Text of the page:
GBP/USD Pound Fails to Capitalize on Dollar Stumble Ahead of Brexit Votes

The US dollar is lower against most majors pairs on Friday after a massive miss in the U.S. non farm payrolls (NFP) report. The US economy only added 20,000 jobs when the forecast was calling for 180,000. Weather factors and for the most part the government shutdown had a lot to do with the disappointing data. The Trump administration was quick to point out the positives such as hourly earning beating the forecast at 0.4 percent. Revisions to the previous report were also upward changes. The size of the miss makes it likely that external factors contributed to the lower number.

The week had a dovish theme set by the Reserve Bank of Australia (RBA), followed by the Bank of Canada (BoC) and it was the European Central Bank (ECB) who further revised growth estimates. Central banks are getting worried, which is why despite the employment miss the US dollar was stronger on a weekly basis as investors see it as a safe haven.

Pound Drops Awaiting Vote as Brexit Anxiety Rises

The GBP/USD lost 0.56 percent on Friday. The currency pair is trading at 1.3008 after Theresa May’s Brexit package appears to be headed to another defeat on Tuesday, March 12. The European Union has shown some flexibility and offered to be open to an extension to the March 29 deadline and the definition of the Irish backstop.

The British Prime Minister has been pushing parliament to accept her proposal as a way to end the uncertainty of Brexit. Ms May has been publicly asking MPs to back the deal on the table, rather than await better terms with a no-deal deadline approaching. Though the no-deal exit is the worst case scenario due to the unknown factors, the parliament remains divided on how to exit, or if a divorce is the best solution in the first place.

The Brexit vote in the UK Parliament is the biggest risk event during the week, but also of note are the release of the US retail sales and inflation data. Sales have been underperforming despite job gains in the United States and although several inflation indicators keep hinting at pressures to the upside, the core CPI could show a minimal gain on Tuesday.

Bank of Japan to Join Choir of Doves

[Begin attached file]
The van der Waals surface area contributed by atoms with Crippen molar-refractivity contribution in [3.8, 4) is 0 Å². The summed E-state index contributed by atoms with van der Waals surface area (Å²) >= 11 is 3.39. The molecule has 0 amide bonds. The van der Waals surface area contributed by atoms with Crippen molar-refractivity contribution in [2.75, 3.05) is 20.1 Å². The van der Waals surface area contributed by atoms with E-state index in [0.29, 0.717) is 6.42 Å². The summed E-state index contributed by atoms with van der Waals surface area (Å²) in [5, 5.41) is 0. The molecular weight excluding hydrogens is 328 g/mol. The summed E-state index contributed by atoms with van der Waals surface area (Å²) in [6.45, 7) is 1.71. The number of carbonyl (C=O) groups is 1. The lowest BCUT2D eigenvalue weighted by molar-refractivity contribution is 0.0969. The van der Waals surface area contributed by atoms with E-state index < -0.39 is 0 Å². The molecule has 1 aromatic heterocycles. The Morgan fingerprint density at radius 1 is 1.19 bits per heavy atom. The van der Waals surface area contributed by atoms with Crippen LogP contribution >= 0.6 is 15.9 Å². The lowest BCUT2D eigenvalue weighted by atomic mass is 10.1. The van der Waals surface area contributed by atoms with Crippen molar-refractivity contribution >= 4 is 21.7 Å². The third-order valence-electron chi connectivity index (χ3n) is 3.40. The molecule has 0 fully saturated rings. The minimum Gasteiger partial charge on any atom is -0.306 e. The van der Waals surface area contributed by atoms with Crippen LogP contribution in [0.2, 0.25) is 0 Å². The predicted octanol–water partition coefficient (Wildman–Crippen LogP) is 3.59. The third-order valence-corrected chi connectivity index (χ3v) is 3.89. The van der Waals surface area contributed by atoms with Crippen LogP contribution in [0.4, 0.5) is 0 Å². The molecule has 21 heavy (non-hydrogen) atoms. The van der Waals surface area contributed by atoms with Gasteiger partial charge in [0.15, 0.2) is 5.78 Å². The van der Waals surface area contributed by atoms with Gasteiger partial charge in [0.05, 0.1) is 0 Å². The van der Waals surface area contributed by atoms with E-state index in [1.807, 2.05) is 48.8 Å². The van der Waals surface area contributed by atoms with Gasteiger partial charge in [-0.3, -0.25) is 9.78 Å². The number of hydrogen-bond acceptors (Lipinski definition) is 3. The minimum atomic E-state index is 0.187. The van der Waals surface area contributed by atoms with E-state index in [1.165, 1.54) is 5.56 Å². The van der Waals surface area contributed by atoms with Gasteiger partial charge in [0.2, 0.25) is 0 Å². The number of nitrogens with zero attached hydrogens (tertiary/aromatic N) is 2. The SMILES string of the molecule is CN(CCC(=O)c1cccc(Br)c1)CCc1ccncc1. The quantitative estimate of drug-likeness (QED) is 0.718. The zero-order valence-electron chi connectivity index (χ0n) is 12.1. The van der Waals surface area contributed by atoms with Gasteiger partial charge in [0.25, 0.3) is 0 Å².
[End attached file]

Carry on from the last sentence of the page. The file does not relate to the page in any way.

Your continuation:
The Bank of Japan (BOJ) is expected to join the dovish choir of central banks on Friday, March 15. The CB headed by Kuroda has thrown the monetary policy handbook at the economy with stimulus measures that include bond buying and stock buying without much to show for it. The JPY remains strong given its status as a save haven.

The JPY rose 0.36 percent versus the dollar on Friday. The yen was able to capitalize on the stumble of the USD and was the only currency to score a weekly gain of 0.65 percent on a weekly basis versus the greenback. The appeal of the currency as a safe haven was the decisive factor as dovish rhetoric and growth forecast downgrades have increased the appeal of the dollar over other currencies.

European growth has cooled down, with growing concerns about Germany as its manufacturing sector, auto in particular, could be under threat if the US follows through its car tariff threats. Brexit concerns are on the rise as a amicable split was almost ruled out immediately and the market was presented instead with a long ugly divorce, that in the end could just bring the couple back together.

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Alfonso Esparza

Alfonso Esparza

Senior Currency Analyst at Market Pulse
Alfonso Esparza specializes in macro forex strategies for North American and major currency pairs. Upon joining OANDA in 2007, Alfonso Esparza established the MarketPulseFX blog and he has since written extensively about central banks and global economic and political trends. Alfonso has also worked as a professional currency trader focused on North America and emerging markets. He has been published by The MarketWatch, Reuters, the Wall Street Journal and The Globe and Mail, and he also appears regularly as a guest commentator on networks including Bloomberg and BNN. He holds a finance degree from the Monterrey Institute of Technology and Higher Education (ITESM) and an MBA with a specialization on financial engineering and marketing from the University of Toronto.
Alfonso Esparza